You can take a big honkin spectrum with rtl_power
rtl_power -f 118M:137M:8k -g 50 -i 10 -e 1h airband.csv
Frequency range and steps are self explanatory. Maximum steps is 2M ish (max sampling rate of SDR)
-i is integration time for each step (defualt is 10s)
-e is timeout time (will go forever if you don’t set)
-g is gain
Each line of the output is one window of sampling basically. The db values at the end are interpolating the frequencies in the window of the line.
Set -i and -e to the same number to just take one spectrum.
flatten.py converts to a more sane format for my purposes, a list of frequencies and powers.
Then a short python script
import numpy as np
import matplotlib.pyplot as plt
filename = sys.argv
freq, db = np.loadtxt(filename, delimiter=',', usecols=(0, 1), unpack=True)
that talks the csv filename as an argument will make a simple plot. You could also do this with plt.plotfile maybe? Something to investigate in the future. numpy.loadtxt is pretty clutch.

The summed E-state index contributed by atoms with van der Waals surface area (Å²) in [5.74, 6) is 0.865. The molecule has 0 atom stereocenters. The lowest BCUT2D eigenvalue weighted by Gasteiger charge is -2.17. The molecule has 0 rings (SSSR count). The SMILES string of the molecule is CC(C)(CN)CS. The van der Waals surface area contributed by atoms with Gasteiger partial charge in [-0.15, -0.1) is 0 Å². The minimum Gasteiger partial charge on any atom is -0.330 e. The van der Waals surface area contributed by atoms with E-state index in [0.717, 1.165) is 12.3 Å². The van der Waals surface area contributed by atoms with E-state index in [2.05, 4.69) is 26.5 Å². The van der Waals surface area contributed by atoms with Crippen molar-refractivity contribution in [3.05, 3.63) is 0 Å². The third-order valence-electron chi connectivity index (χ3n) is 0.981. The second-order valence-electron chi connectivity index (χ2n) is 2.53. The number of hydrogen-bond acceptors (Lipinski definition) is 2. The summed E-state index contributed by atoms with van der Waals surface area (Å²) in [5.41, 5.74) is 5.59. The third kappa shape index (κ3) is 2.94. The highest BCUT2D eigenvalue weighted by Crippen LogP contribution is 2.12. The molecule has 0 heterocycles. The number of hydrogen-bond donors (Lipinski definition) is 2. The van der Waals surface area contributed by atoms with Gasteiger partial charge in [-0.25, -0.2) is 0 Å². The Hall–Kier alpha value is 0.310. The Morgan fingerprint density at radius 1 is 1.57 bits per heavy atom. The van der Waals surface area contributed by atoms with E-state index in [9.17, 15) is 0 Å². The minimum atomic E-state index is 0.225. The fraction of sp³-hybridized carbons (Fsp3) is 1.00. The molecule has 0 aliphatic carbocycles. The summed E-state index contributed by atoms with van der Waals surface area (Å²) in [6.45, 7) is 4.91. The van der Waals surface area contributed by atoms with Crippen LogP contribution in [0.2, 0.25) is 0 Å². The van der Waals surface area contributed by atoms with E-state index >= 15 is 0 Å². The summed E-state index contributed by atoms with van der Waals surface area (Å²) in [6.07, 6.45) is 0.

Or you can just spreadsheet it up
or use gnuplot (ick)
Also, you can get a simple scope in gnuradio by just taking the rtl_sdr block and hook it right up to a scope block. Pretty Handy little guy.
Autocompleting gr_ ( double tab ) on my comp gives a list of interesting built ins:
gr_constellation_plot gr_plot_psd_c gr_spectrogram_plot_c
gr_filter_design gr_plot_psd_f gr_spectrogram_plot_f
gr_modtool gr_plot_qt gr_spectrogram_plot_i
gr_plot_char gr_plot_short gr_spectrogram_plot_s
gr_plot_const gr_psd_plot_b gr_time_plot_b
gr_plot_fft gr_psd_plot_c gr_time_plot_c
gr_plot_fft_c gr_psd_plot_f gr_time_plot_f
gr_plot_fft_f gr_psd_plot_i gr_time_plot_i
gr_plot_float gr_psd_plot_s gr_time_plot_s
gr_plot_int gr_read_file_metadata gr_time_raster_b
gr_plot_iq gr_spectrogram_plot gr_time_raster_f
Presumably these are for giving files to. The b, f, i, s must be the value type that was saved to file (byte char short float?)
For some reason I found gnuradio terrifying upon first inspection, but now it seems so friendly. What up wit dat?